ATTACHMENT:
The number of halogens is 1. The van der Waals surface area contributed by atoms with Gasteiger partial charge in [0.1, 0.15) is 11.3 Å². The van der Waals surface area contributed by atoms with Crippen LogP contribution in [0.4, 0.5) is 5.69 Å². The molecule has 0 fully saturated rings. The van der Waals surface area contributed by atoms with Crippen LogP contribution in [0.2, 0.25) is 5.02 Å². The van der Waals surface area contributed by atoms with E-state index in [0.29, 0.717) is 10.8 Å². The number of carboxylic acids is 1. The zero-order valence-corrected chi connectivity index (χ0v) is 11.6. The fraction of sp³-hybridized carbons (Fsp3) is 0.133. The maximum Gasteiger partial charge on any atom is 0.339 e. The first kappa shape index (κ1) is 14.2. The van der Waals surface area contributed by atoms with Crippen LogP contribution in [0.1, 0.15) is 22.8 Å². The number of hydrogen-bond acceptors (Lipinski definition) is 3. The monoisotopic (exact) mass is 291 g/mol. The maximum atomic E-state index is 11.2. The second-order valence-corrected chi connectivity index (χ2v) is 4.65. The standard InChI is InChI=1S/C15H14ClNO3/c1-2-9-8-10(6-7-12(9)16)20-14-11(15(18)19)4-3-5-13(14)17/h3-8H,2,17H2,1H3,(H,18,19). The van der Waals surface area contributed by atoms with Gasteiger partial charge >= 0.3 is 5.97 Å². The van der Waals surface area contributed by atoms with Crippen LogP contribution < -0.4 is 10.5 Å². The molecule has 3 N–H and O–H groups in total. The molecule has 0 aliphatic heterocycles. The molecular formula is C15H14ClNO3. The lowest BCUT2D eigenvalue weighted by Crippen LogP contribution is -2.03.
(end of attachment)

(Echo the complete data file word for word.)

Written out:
The number of halogens is 1. The van der Waals surface area contributed by atoms with Gasteiger partial charge in [0.1, 0.15) is 11.3 Å². The van der Waals surface area contributed by atoms with Crippen LogP contribution in [0.4, 0.5) is 5.69 Å². The molecule has 0 fully saturated rings. The van der Waals surface area contributed by atoms with Crippen LogP contribution in [0.2, 0.25) is 5.02 Å². The van der Waals surface area contributed by atoms with E-state index in [0.29, 0.717) is 10.8 Å². The number of carboxylic acids is 1. The zero-order valence-corrected chi connectivity index (χ0v) is 11.6. The fraction of sp³-hybridized carbons (Fsp3) is 0.133. The maximum Gasteiger partial charge on any atom is 0.339 e. The first kappa shape index (κ1) is 14.2. The van der Waals surface area contributed by atoms with Crippen LogP contribution in [0.1, 0.15) is 22.8 Å². The number of hydrogen-bond acceptors (Lipinski definition) is 3. The monoisotopic (exact) mass is 291 g/mol. The maximum atomic E-state index is 11.2. The second-order valence-corrected chi connectivity index (χ2v) is 4.65. The standard InChI is InChI=1S/C15H14ClNO3/c1-2-9-8-10(6-7-12(9)16)20-14-11(15(18)19)4-3-5-13(14)17/h3-8H,2,17H2,1H3,(H,18,19). The van der Waals surface area contributed by atoms with Gasteiger partial charge >= 0.3 is 5.97 Å². The van der Waals surface area contributed by atoms with Crippen LogP contribution < -0.4 is 10.5 Å². The molecule has 3 N–H and O–H groups in total. The molecule has 0 aliphatic heterocycles. The molecular formula is C15H14ClNO3. The lowest BCUT2D eigenvalue weighted by Crippen LogP contribution is -2.03.